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  1. infiniteone's Avatar
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    #1

    Gerund phrase and infinitive phrase

    There are two sentences.

    A. It is important to study each subject every day even if it is just a little bit.

    B. It is important studying each subject every day even if it is just a little bit.

    Is there any difference in meaning between the upper sentences?

    One man said that when someone uses gerund phrase instead of infinitive phrase with the empty subject, it can refer to kind of unusual situation or acting. Is that right?

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    #2

    Re: Gerund phrase and infinitive phrase

    I can't help you with these, but I can give you two sample sentences showing that there can be a difference in meaning between a gerund and an infinitive.
    I stopped smoking.
    I stopped to smoke.

    The first means that you didn't smoke any more. The second means that you stopped doing whatever you had been doing before in order to smoke.

  2. infiniteone's Avatar
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    #3

    Re: Gerund phrase and infinitive phrase

    sorry, your reply does not correspond with my question.

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    #4

    Re: Gerund phrase and infinitive phrase

    I'm sorry too. That's how I undertstood this:
    One man said that when someone uses gerund phrase instead of infinitive phrase with the empty subject, it can refer to kind of unusual situation or acting. Is that right?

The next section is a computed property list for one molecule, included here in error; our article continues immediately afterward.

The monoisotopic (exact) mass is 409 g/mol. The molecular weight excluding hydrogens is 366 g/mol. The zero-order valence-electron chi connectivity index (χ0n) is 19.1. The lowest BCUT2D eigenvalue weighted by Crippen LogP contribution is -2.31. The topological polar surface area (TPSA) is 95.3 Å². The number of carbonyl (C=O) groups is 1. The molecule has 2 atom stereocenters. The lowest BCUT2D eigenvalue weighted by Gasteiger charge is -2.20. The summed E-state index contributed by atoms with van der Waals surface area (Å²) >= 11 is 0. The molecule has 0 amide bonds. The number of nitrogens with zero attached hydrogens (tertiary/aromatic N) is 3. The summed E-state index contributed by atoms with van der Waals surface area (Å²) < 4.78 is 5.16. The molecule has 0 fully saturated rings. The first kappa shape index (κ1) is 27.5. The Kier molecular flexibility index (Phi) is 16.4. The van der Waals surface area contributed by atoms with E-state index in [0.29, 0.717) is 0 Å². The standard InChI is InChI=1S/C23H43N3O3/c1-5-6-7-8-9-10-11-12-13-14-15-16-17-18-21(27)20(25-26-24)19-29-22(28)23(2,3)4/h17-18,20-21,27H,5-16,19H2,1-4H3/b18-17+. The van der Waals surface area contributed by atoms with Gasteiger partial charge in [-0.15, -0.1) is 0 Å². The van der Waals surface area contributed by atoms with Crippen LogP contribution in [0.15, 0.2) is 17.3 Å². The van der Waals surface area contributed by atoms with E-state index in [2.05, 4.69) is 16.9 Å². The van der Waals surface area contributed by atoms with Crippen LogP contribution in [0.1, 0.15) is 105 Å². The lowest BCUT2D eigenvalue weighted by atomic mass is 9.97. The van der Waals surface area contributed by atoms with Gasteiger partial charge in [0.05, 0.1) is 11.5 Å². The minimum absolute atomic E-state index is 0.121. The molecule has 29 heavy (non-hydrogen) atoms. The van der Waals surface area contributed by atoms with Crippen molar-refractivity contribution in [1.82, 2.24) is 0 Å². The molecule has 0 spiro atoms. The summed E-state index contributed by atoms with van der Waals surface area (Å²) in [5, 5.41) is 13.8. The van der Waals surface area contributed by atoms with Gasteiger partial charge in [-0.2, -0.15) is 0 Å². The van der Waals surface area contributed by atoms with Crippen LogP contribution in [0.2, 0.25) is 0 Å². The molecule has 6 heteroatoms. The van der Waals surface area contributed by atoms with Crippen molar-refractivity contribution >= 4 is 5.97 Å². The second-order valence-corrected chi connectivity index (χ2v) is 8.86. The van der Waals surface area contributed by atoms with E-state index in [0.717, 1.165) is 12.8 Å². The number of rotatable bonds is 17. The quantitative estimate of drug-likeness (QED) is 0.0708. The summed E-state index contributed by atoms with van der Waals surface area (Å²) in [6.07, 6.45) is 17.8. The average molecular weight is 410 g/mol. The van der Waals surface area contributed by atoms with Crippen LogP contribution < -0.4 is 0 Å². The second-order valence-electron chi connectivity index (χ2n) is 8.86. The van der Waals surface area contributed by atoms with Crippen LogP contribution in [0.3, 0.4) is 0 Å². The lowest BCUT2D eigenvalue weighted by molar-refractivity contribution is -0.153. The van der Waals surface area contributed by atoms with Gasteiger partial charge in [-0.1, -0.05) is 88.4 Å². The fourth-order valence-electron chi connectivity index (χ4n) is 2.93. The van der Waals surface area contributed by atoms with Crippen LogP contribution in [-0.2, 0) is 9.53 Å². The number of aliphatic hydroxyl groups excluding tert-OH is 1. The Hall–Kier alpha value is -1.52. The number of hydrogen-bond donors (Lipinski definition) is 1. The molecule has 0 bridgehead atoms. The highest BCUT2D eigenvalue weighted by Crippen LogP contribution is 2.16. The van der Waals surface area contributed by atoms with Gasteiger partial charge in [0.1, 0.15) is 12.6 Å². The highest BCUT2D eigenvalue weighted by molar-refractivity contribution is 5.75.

3. Raymott's Avatar
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    #5

    Re: Gerund phrase and infinitive phrase

    Quote Originally Posted by infiniteone View Post
    There are two sentences.

    A. It is important to study each subject every day even if it is just a little bit.

    B. It is important studying each subject every day even if it is just a little bit.

    Is there any difference in meaning between the upper sentences?

    One man said that when someone uses gerund phrase instead of infinitive phrase with the empty subject, it can refer to kind of unusual situation or acting. Is that right?
    Sentence B is not grammatical. A is. That is the difference.
    I think mmasny was trying to illustrate to you that you cannot substitute one form for the other without risking i) a change of meaning or ii) an ungrammatical sentence.

  4. infiniteone's Avatar
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    #6

    Re: Gerund phrase and infinitive phrase

    Quote Originally Posted by Raymott View Post
    Sentence B is not grammatical. A is. That is the difference.
    I think mmasny was trying to illustrate to you that you cannot substitute one form for the other without risking i) a change of meaning or ii) an ungrammatical sentence.

    I think Sentence B could be grammatical.
    I have seen many sentences including gerund phrase like Sentence B on newspapers like these sentences : "It's difficult getting food and water through to earthquake survivors", "By all accounts, it's difficult doing business in China but surely it's not difficult to do the right thing. "

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    #7

    Re: Gerund phrase and infinitive phrase

    Grammar is not always logical. It's shaped by the custom. You can't always put a word somewhere in the sentence because others (even similar) can be put there.
    I think here's the answer to your question:
    It's + adjectives + doing

    I didn't answer it before, because even though I've never heard a sentence like B it didn't seem very wrong to me. As it probably was in your case. But being told the answer by the experts we have no right to argue. They simply know what people speak and write like. And this is the language - what they speak and write like.

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